Too Sacred to Sing

אֲסַפְּרָה כְבוֹדְךָ וְלֹא רְאִיתִֽיךָ, אֲדַמְּךָ אֲכַנְּךָ וְלֹא יְדַעְתִּֽיךָ

 

“I shall describe your Glory, though  I have not seen You; I shall envisage your Face, I shall name your Name, though I know You not.”

There is an imagination, call it fancy, or fantasy, that looks inward, like a mirror, delighting in the unreal fabrications of its own psyche; there is an imagination, call it inventive, that turns outward, to the uncreated new, to the world of the potential, toward that which can perhaps be real; and there is an imagination, call it sacred, that seeks to peer through the veils between the known and the Unknowable, that attempts to draw close to that which is truly Real.

The saintly rabbi Judah of Regensburg, whose mystical words are quoted above, did not strive to compose a beautiful hymn depicting a private vision of the celestial spheres; he did not seek to build great theological systems for others to study in generations to come. But he did see the Glory, did name the Name, and of the Nothing that lies beyond he did not speak.

Let us honor his reticence and ponder on his words in silence.

@2012 Jonathan Omer-Man

 

10 thoughts on “Too Sacred to Sing

  1. But you can only honor the song by not singing it if you already know the song. And I don’t know it.

  2. Jonathan, thank you for permission to not do this amazing prayer out loud. Too often it’s led by a child with no understanding, and responded to by congregants who only want to rush through it to get to the Kiddush.

  3. i beg to differ. Shir ha-Kavod is a beautiful poem and it SHOULD BE SUNG and explained. Reb Zalman has a nice English rendition which can be sung but I fondly remember singing the original as a child. In the Conservative congregation I go to it isn’t sung anymore. The Kinder do Adon Olam. I have spent years finding the hidden mystical prayers in our”faith”. Most are edited out of prayerbooks except Artscroll and a very few others(except Breslov of course). Of course Lekha Dodi is reduced to a cute ditty and not comprehended. We need to bring these jewels out of the shadows and explained.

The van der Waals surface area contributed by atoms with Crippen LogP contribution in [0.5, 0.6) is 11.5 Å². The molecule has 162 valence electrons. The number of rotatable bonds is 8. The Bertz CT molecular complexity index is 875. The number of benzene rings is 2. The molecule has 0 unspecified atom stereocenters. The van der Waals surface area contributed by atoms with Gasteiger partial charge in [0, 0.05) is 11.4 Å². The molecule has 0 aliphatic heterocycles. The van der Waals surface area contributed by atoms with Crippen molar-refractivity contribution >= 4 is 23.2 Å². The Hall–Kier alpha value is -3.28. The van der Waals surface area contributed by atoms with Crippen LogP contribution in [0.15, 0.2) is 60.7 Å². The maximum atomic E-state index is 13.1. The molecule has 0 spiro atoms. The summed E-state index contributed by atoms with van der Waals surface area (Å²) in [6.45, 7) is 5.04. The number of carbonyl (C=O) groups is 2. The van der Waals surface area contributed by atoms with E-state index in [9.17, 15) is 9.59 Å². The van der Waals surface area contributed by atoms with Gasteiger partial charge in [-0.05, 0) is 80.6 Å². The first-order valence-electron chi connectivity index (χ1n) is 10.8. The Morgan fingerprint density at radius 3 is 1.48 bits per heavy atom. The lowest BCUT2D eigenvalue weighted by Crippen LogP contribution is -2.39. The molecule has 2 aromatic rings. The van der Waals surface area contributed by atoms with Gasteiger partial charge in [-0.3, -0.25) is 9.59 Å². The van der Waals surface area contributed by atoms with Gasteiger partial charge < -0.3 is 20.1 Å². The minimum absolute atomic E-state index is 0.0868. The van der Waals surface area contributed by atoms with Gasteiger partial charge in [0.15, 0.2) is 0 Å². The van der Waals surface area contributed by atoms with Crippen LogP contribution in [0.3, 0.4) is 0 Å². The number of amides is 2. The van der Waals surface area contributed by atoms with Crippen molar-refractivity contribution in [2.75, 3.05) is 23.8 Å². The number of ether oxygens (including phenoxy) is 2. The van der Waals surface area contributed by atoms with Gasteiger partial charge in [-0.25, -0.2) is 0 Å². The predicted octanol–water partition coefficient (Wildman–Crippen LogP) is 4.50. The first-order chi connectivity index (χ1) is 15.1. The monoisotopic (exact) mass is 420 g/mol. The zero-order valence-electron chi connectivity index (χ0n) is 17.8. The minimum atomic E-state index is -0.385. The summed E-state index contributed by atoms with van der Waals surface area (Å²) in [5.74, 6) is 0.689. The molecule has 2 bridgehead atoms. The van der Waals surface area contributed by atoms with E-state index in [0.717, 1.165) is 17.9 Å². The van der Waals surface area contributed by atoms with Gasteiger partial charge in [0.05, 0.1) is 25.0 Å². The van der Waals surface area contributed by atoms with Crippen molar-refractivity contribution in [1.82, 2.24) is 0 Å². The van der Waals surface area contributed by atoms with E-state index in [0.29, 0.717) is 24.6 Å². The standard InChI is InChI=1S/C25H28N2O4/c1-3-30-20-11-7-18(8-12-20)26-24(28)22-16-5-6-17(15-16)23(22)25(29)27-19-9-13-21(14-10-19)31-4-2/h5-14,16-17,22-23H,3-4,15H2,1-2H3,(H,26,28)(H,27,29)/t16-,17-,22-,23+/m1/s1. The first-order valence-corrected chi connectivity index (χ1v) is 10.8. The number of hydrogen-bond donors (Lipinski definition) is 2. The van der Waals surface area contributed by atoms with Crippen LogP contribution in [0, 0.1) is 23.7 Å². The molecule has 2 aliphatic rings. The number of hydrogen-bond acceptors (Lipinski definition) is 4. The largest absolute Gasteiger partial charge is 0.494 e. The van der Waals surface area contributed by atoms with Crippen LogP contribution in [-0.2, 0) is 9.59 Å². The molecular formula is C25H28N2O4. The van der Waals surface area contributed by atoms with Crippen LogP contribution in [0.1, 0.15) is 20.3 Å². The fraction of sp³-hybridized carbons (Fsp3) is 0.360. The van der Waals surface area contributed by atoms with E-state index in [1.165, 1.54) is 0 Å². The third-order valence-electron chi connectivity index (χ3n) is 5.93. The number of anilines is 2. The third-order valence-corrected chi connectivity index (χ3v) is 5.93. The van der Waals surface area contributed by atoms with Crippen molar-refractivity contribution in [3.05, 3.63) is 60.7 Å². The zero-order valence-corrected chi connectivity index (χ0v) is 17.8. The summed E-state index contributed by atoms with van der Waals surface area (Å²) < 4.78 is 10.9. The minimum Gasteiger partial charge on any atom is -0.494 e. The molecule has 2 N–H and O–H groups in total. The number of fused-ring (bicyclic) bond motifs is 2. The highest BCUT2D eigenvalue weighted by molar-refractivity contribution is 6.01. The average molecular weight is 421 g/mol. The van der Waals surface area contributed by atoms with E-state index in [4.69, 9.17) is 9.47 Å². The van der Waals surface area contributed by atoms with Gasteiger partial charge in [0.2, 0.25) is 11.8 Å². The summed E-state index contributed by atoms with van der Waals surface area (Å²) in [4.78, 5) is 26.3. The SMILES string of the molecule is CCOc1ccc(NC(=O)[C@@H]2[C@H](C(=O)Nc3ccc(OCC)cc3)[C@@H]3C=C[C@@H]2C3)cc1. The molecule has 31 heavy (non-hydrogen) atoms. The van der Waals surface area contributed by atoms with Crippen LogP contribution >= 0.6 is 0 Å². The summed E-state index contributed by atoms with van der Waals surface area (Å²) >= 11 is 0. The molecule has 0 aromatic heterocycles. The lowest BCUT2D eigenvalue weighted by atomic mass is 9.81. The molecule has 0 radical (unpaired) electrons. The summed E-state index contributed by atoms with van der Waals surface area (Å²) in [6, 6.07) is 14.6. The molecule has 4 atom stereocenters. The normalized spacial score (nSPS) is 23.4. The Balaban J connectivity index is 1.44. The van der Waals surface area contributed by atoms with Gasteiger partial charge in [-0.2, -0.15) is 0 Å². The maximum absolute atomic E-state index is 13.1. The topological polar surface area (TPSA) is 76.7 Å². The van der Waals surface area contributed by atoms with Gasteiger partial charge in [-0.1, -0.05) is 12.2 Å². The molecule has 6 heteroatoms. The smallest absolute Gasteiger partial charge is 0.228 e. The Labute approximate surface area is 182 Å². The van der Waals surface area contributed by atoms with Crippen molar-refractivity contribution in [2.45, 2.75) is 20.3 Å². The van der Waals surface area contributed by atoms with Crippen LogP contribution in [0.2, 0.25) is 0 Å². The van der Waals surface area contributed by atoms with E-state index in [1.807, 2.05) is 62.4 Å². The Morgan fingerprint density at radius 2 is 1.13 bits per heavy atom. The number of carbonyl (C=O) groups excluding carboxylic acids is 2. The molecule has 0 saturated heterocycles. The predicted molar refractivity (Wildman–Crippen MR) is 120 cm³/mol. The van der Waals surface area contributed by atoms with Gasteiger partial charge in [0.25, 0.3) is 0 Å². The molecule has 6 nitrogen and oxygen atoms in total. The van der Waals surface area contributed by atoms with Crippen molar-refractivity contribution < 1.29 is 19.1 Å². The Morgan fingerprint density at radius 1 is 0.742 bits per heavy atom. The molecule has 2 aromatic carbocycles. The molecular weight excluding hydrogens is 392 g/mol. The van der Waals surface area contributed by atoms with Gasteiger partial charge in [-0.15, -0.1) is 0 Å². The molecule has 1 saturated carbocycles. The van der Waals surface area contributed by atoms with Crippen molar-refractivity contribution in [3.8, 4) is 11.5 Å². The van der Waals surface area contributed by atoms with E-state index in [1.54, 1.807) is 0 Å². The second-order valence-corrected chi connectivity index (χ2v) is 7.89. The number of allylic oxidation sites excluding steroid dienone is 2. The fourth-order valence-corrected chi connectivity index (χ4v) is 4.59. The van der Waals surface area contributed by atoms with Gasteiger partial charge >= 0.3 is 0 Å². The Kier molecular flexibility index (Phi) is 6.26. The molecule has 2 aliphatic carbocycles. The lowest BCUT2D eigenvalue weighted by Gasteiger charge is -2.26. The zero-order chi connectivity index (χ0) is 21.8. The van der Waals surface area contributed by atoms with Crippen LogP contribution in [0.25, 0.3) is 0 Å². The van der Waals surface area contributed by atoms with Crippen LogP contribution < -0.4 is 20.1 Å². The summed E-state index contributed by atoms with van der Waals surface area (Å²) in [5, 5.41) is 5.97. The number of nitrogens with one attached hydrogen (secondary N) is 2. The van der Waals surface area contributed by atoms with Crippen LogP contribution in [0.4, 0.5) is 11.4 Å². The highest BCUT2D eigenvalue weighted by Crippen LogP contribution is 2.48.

4. In our dry wastelands of the vast distracted preoccupations that we call our lives, our souls and flesh thirst and yearn for You, O One.(Tsama Lecha Nafshi, Kama Lecha Besari, B’erets Tsiya VeYaveish, B’li Mayyim.)

  5. Is “kadosh kadosh kadosh,” the holy vision of Isaiah the prophet understood? The Rabbis were trying to *normalize* mysticism, so that the masses could perhaps catch a glimpse of the Transcendental, if it was part of the regular liturgy.

  6. I don’t think that the “masses” (whoever they may be) need the rabbis to catch a glimpse of the Transcendent. But that inspiring piece of liturgy can help one to contextualize the experience within a Jewish worldview.

  7. May I suggest that the song is too sacred to be sung badly. R. Jonathan’s post can spur us to refine our approach to sacred music, both in the composition and the kavanah.

  8. Indeed, one must maintain a high consciousness and mindfulness when singing to avoid lapsing into party-mode. And yes, I think there is a place for silence instead of song. Knowing when to do which is the challenge.

  9. Thank you Naomi and Sarah Jo. The point I think the rabbi was making is that the way these songs are often sung (party mode) is disrespectful to their content. And thank you Rabbi J.

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